• Jackie Schletter

Outlining Expectations; Use Your Values, Ethics and Your Team

We seem to stumble sometimes as leaders falling back onto our policy manuals for rules and regulations to let staff know what they can and can not do. Cunning staff will even read the manual to see what the rules say, then push the boundries of what we've outlined as workplace guidelines. I think we should be talking about our should's and shouldn'ts, not our can's and can'ts. (See the Book of How by Dov Seidman to appreciate this concept).

Very few if any policy manuals in a veterinary hospital discuss what the expectations are in terms of what we should be doing as employees of a company and it's really a shame. It is not enough to line item the mission statement, a vision and core values. We must let our staff know that values and ethics should be the driver of their behavior, not the policy manual.

Our policy handbooks will generally discuss a verbal, written then final warning before we terminate employment. I think a well trained team that self governs using ethics and values is a much more powerful tool, and motivator than the rules of a handbook.

Identify a leader in your practice that is not someone with a title - no DVM's and no managers. This person naturally does the right thing, has a solid work ethic, and other staff look up to him/her - this person is a universally respected peer. Have a heart to heart with this person about your role as a team leader, and his/her role as a respected colleague. Now, ask this person to help you bring your lost sheep home.

There are great individuals in our industry that are simply undisciplined or have not been a part of a well oiled, focused team. They need coaching, mentoring and an example of how to "do the right thing". These lost sheep might be late on a frequent basis, they call out too often, they ask to leave early, they don't follow practice protocols, - we have all known these colleages. Rather than a "manager" disciplining and writing up these folks (what a waste of payroll dollars), the reminders for our "should's and shouldn'ts" might be most effective when they come from a peer. For those of you that like your warnings, use this peer leader as your verbal.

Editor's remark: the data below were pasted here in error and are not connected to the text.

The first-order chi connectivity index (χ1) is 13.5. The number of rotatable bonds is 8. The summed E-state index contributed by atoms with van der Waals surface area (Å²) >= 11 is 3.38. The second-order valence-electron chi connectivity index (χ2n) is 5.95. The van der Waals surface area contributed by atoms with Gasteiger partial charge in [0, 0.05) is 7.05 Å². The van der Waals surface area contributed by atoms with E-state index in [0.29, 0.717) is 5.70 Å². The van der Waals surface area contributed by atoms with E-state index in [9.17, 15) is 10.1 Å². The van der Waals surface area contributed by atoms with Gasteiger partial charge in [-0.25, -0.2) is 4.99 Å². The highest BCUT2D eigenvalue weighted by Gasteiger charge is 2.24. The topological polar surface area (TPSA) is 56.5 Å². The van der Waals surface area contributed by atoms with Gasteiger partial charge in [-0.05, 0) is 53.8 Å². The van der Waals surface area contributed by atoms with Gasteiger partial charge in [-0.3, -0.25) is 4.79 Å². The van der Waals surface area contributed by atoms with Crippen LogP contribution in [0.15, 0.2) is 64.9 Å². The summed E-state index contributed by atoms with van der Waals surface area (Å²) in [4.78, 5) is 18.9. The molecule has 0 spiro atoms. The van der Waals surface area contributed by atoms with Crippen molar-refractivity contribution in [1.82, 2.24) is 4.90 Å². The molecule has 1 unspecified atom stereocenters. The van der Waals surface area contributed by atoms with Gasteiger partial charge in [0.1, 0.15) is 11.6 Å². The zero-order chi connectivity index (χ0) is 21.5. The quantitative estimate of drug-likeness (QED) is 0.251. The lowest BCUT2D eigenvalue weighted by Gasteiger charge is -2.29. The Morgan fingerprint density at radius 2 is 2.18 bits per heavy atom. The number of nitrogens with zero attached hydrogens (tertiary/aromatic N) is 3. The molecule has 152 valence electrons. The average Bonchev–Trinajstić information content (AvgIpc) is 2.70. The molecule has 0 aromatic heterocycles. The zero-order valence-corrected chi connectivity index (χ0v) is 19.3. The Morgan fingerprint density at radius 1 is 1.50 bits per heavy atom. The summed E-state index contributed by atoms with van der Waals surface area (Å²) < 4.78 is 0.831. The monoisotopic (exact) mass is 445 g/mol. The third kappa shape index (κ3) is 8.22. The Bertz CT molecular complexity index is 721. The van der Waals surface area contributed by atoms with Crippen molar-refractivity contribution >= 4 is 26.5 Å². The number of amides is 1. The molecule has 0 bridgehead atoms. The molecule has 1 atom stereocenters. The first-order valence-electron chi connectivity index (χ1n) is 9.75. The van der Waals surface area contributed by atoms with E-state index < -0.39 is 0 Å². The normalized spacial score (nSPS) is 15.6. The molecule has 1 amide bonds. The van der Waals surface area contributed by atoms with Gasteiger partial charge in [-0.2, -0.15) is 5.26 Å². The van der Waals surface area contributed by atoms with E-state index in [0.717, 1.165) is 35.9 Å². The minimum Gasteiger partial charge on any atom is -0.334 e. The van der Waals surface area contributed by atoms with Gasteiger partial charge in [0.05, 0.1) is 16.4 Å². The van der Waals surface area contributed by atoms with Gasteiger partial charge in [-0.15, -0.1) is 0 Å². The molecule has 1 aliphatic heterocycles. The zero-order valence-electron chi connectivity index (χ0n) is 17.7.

These reminders of good behavior should be casual conversation and kind. When your late employee says traffic was horrible, her peers should kindly understand that morning traffic can be bear! Then they should mention that they leave plenty of time to account for traffic because starting the day without the entire team can mean a rough start that is hard to catch up with as the day goes on. A comment like "We just cant keep on track when we're late to work" can go a long way.

Recently I was very impressed to see a technian call a peer that had "called out". The forthcoming day was full with appointments and the surgery schedule was set as well - they needed all hands on deck. The phone call was kind but firm; the tech making the call explained that getting through the day without the full team was going to be extremely difficult and that frankly it wasn't fair to leave the team picking up slack for another call out. A couple of hours later the tech in question walked in and to her credit worked cheerfully for the rest of the day. Her call outs have been drasically reduced since this conversation (yes, she had verbal and written warnings for her previous call outs).

I understand some staff have trying situations that can interfere with work. Rather than another write up, ask what you can do to help. Explain that by taking the job with your practice, the expectation that the staff member will be there when scheduled was set into motion. If this person can not fulfill his/her duties after coaching, let them go. But, before you let them go on warnings from managers or owners, try building your team culture into a peer driven, self governing entity.

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